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Bob Beckwith
Retired New York City firefighter Bob Beckwith stands at the site of the collapsed World Trade Center in New York City.jpg
Beckwith stands at the site of the collapsed World Trade Center in New York City Friday, September 14, 2001
Born (1933-09-21)September 21, 1933
Died February 2024(2024-02-00) (aged 90)
Nationality American
Occupation Firefighter
Children 6

Bob Beckwith (September 21, 1933 – February 2024) was an American firefighter. A member of the New York City Fire Department, he became well known to the United States' public after he stood next to President George W. Bush as the president gave a speech at the ruins of the World Trade Center after the attacks of September 11, 2001. Photos of Beckwith and the president appeared on the front page of the New York Daily News and the cover of Time magazine. This exposure launched him into the national spotlight and led to press attention and interviews. Beckwith later met several times with President Bush, spoke extensively in public, and acted as a fundraiser for charities.

Personal life

Beckwith lived for more than 50 years with his wife Barbara in the same house in Baldwin, Nassau County, New York. The couple had six adult children.

Beckwith died in February 2024, at the age of 90.


Beckwith was a veteran of the New York City Fire Department with 30 years of service from 1964 to 1994.

Actions at Ground Zero

President George W. Bush rallies firefighters and rescue workers during an impromptu speech at the site of the collapsed World Trade Center
U.S. President George W. Bush speaking at Ground Zero with Beckwith beside him

On the morning of September 11, 2001, Beckwith was tending to his grandson, who had been hit by a car while biking to school. Before he arrived at the hospital with his grandson, Beckwith was aware that a plane had struck the World Trade Center. When the boy appeared to be in stable condition, Beckwith left the hospital and went to World Trade Center site after he saw the South Tower collapse on television. Even though he had been retired for seven years from the New York City Fire Department, he grabbed his old gear and bluffed his way past the blockades and barricades that had been set up and began helping with bucket brigades and missing person searches.

On September 14, after Beckwith and some men had unearthed a fire engine buried in rubble from the fallen buildings, they tested its stability as a stand from which to speak, and a Secret Service agent ordered him to help President Bush onto the platform. Beckwith handed Bush a megaphone with which to address the crowd of responders and workers and was told to climb down by the Secret Service and Karl Rove, but Bush insisted that Beckwith stay with him. An image of Bush with Beckwith was featured the next day on the front page of the New York Daily News.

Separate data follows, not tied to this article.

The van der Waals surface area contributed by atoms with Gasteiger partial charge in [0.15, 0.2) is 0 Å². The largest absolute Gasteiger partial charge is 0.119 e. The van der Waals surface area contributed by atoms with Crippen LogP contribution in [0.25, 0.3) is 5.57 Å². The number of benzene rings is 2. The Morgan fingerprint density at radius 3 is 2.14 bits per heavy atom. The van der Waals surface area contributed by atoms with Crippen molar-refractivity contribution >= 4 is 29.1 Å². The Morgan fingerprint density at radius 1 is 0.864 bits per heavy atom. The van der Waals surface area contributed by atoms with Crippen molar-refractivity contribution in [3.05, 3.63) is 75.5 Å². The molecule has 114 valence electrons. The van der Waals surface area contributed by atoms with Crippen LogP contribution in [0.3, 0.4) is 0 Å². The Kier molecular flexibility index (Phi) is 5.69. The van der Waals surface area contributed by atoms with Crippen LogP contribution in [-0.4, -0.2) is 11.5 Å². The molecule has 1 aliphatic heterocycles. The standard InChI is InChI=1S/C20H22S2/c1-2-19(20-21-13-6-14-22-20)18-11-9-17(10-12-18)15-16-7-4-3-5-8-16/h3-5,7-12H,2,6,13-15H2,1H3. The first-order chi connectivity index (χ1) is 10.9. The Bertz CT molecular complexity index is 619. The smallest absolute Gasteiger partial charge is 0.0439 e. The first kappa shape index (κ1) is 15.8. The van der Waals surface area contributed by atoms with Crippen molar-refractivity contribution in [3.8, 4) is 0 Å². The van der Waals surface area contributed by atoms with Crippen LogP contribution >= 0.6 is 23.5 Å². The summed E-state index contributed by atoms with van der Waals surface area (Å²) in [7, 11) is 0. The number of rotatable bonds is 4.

National fame and activities since 9/11

A photo of Bush with Beckwith standing together was published two weeks later on the cover of Time magazine, catapulting Beckwith to the national spotlight. Rejecting his new-found fame, he initially refused to speak to various news personalities and shows—Diane Sawyer, the Today Show, and Rosie O'Donnell—though he eventually appeared on MSNBC and other news channels and programs.

Beckwith was always bashful about his fame, though an enlarged version of the Time magazine cover that made him famous hung in his den. Regarding the cover, Beckwith said that "[a]ll these guys that come over to interview me, they all have to have a picture of it." Beckwith also has a first edition print of the cover, which is encased in a display box together with a flag that waved at Ground Zero, given to him by President Bush. Beckwith volunteered to have the items in his possession go to the 9/11 Memorial after he died. He had already donated the clothes and helmet that he was wearing that day to the memorial before his death.

Beckwith visited 11 times with President Bush, traveled and spoke extensively, and dedicated much of his activity to fundraising for the New York Firefighters Burn Center Foundation.

On February 25, 2002, in a White House ceremony together with Governor George Pataki of New York state, Beckwith presented to Bush the bullhorn the president had used to address workers at the World Trade Center site just days after the attacks.

In the wake of the killing of Osama bin Laden by a team of U.S. Navy SEALs, Beckwith was asked his opinion. He stated: "I would have liked it to be on George Bush's watch, but it wasn't, so OK." He also said: "But I'm glad we got him. He's burning in hell and he's going to rot there."

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